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  • Writer's pictureDebbie Thrower

Anna Chaplaincy in a nutshell – read BRF's chair of trustees' 'take' on what we offer

Updated: Dec 14, 2022

Chair of BRF trustees Colin Fletcher when he was bishop of Dorchester at the commissioning of Anna Chaplain Gill Thompson in the Ridgeway Benefice , South Oxfordshire.

In recent months, Right Revd Colin Fletcher, retired bishop of Dorchester and chair of BRF trustees, has also taken on the chairmanship of the Retired Clergy Association. One of his first tasks was writing an article for the association's autumn 2022 newsletter all about Anna Chaplaincy!

As you'll see, he regards Anna Chaplaincy as a retirement role which may appeal to many clergy who have stepped down from full-time ministry.

That is his prayer – that many more retired ministers will return to their pastoral roots in this way.

You can read the article below:

Anna Chaplaincy – A Retirement Ministry

In his first Presidential Address to the Portsmouth Diocesan Synod, Bishop Jonathan Frost recently said this ...

'The vision I want to offer is a diocese where everyone belongs, (both) older and younger.'

After highlighting the needs of young people and young adults, he went on to say, 'Anna Chaplaincy is a beautiful, growing movement to develop the spirituality of older people. It is based on the ministry of Anna, who saw the infant Jesus in the Temple and praised God for the Messiah. It helps to show the value of the older generation, and gives lay pastors authority to visit people in their own homes and minister to them.'

Those who read this newsletter regularly may well remember the article by Julia Burton-Jones (a member of Anna Chaplaincy's four-strong central team) written two years ago in which she outlined how some Anna Chaplains in the Rochester Diocese had developed a particular expertise in ministering to, and with, those with dementia. But Anna Chaplaincy is by no means confined to that group of people. Nor, come to that, is it exclusively a lay vocation as an increasing number of clergy and ministers are becoming Anna Chaplains – many of whom are 'retired'.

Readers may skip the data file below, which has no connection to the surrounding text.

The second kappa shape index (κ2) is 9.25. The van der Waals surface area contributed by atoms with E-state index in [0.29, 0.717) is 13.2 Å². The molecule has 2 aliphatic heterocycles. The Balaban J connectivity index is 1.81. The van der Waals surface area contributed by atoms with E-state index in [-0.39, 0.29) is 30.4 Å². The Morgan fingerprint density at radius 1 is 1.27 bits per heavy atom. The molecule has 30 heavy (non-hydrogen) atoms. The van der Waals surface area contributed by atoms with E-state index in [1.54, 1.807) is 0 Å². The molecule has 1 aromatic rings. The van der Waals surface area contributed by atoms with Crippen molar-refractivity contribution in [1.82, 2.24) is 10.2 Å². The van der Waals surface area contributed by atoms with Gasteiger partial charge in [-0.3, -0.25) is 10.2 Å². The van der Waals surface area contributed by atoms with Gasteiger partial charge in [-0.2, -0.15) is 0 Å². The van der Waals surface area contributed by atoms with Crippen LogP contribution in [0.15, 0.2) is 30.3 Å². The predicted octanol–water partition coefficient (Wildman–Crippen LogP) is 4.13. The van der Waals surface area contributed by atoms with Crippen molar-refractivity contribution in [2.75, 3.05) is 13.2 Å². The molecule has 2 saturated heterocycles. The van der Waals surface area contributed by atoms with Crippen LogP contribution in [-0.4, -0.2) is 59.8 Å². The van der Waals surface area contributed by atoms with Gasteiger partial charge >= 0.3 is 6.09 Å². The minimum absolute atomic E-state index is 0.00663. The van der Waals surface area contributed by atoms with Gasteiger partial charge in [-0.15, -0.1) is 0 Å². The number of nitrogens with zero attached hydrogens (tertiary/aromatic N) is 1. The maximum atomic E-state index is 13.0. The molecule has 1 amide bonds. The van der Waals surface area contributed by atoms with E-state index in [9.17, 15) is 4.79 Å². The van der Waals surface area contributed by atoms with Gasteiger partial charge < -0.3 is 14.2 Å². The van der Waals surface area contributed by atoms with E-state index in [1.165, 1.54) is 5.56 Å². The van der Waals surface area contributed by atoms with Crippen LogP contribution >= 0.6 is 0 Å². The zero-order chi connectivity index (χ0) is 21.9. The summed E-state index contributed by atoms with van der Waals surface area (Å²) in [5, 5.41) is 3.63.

My own involvement has come about as the chair of BRF's trustees with its ministries like Parenting for Faith, Living Faith, Messy Church and, of course, Anna Chaplaincy – all of which we have the privilege of supporting and to some extent funding.

Like BRF itself, Anna Chaplaincy began life as a small acorn, and today it has already grown into a strong sapling, if not yet a mighty oak.

In 2010 Debbie Thrower, a lay reader in Alton, Hampshire, and better known, perhaps, as a TV presenter, became the first Anna Chaplain, a name she invented herself. Like others, she had spotted the need of older people, and those who surrounded them, and whether or not they had a specific Christian Faith, to receive spiritual and emotional support at this time in their lives. The name 'Anna' means grace, and Anna Chaplaincy is a gracious offering from the local church to its community.

She was appointed to do just that in Alton but her vision grew to be far larger than that. She longed to see 'an Anna Chaplain in every small - and medium-sized community in the country, and for the Anna Chaplain name to become synonymous with spiritual care for older people.'

Helping to realise that vision was where BRF ministries became involved, with its strong track record of nurturing initiatives over the past hundred years, initially with its Bible reading notes and its publishing arm (today the ministry of Living Faith) and, more recently with Parenting for Faith and Messy Church.

Today, as I say, we are seeing a very encouraging growth in the number of Anna Chaplains (currently 250 plus) and the movement is spreading rapidly both across this country and beyond. It benefits from a high degree of subsidiarity grounded in a number of key principles. Whilst there is a small central team providing training and support, all Anna Chaplains have to be accredited, authorised, and accountable to their local church or group of churches. They need to be commissioned after appropriate training (including safeguarding) and to have an enhanced DBS check as, after all, they can find themselves ministering to some quite vulnerable people.

They need to have a heart for pastoral ministry, be good listeners and have a passion to share God's love with people who can often feel that society is passing them by. Very often too they will be called upon to lead appropriate liturgies of one kind and another.

All of which seems to me to describe exactly what drew many of us to offer for ordained ministry in the first place.

Hence my question at the start of this article, 'Anna Chaplaincy – A Retirement Ministry?' And my prayer that many more retired clergy will feel led to join in.




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